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Uberrima fides is a Latin term meaning “utmost good faith.” It is the name of a legal doctrine which governs marine insurance contracts. This means that all parties to a marine insurance contract must deal in good faith, making a full declaration of all facts in the insurance proposal. For the insured, it means that he must reveal in the application process the exact nature and potential of the risks that he transfers to the insurer. A higher duty is exacted from parties to an insurance contract than from parties to most other contracts, in order to ensure the disclosure of all material facts, so that the contract may reflect accurately the actual risk being undertaken by both parties. This highest duty is found in the marine insurance setting; for example, the State of Florida has a slightly more liberal and fair statute which is more forgiving for inadvertent, non-material misrepresentations in an insurance application or renewal.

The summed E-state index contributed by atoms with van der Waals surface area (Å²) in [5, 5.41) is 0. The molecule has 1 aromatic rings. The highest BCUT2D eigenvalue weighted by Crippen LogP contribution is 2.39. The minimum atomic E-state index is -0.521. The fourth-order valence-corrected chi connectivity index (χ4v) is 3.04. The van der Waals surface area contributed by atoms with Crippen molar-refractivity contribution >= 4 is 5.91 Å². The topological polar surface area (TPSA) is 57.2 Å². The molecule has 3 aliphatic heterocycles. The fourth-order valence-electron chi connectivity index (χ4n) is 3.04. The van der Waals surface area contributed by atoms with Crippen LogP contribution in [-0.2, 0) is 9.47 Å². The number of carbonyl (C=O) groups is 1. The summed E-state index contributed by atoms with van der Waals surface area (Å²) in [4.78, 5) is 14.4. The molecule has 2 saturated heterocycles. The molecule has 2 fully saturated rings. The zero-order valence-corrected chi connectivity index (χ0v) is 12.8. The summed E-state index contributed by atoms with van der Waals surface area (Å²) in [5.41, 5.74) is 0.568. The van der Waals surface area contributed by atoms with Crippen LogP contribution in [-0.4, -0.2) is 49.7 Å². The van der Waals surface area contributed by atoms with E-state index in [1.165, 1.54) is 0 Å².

The concept of Uberrima fides was famously stated by Lord Mansfield in the seminal case, Carter v Boehm, 97 ER 1162, 1164 (1766):

“Insurance is a contract of speculation…. The special facts, upon which the contingent chance is to be computed, lie most commonly in the knowledge of the insured only; the under-writer trusts to his representation, and proceeds upon confidence that he does not keep back any circumstances in his knowledge, to mislead the under-writer into a belief that the circumstance does not exist…. Good faith forbids either party by concealing what he privately knows, to draw the other into a bargain from his ignorance of that fact, and his believing the contrary.”

A variation, but with the same meaning is “Uberrimae fidei,” appropriately, the motto of Lloyd’s of London, but I see it used by them deftly as both a sword and a shield. “Caveat emptor!”